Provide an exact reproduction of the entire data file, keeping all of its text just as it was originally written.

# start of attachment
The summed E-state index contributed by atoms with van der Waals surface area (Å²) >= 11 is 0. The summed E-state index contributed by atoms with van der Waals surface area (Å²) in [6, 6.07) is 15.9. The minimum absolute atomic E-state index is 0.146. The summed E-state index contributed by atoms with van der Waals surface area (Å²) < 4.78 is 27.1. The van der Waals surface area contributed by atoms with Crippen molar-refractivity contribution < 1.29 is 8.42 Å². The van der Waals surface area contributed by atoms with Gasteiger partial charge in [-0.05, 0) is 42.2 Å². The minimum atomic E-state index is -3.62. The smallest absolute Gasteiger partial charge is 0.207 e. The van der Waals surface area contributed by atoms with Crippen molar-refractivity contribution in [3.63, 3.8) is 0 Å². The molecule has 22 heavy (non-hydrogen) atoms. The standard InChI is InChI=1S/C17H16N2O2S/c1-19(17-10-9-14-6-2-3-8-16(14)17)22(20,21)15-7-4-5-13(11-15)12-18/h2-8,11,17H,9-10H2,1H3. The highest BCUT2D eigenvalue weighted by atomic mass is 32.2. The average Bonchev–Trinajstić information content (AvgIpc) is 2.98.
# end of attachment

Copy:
The summed E-state index contributed by atoms with van der Waals surface area (Å²) >= 11 is 0. The summed E-state index contributed by atoms with van der Waals surface area (Å²) in [6, 6.07) is 15.9. The minimum absolute atomic E-state index is 0.146. The summed E-state index contributed by atoms with van der Waals surface area (Å²) < 4.78 is 27.1. The van der Waals surface area contributed by atoms with Crippen molar-refractivity contribution < 1.29 is 8.42 Å². The van der Waals surface area contributed by atoms with Gasteiger partial charge in [-0.05, 0) is 42.2 Å². The minimum atomic E-state index is -3.62. The smallest absolute Gasteiger partial charge is 0.207 e. The van der Waals surface area contributed by atoms with Crippen molar-refractivity contribution in [3.63, 3.8) is 0 Å². The molecule has 22 heavy (non-hydrogen) atoms. The standard InChI is InChI=1S/C17H16N2O2S/c1-19(17-10-9-14-6-2-3-8-16(14)17)22(20,21)15-7-4-5-13(11-15)12-18/h2-8,11,17H,9-10H2,1H3. The highest BCUT2D eigenvalue weighted by atomic mass is 32.2. The average Bonchev–Trinajstić information content (AvgIpc) is 2.98.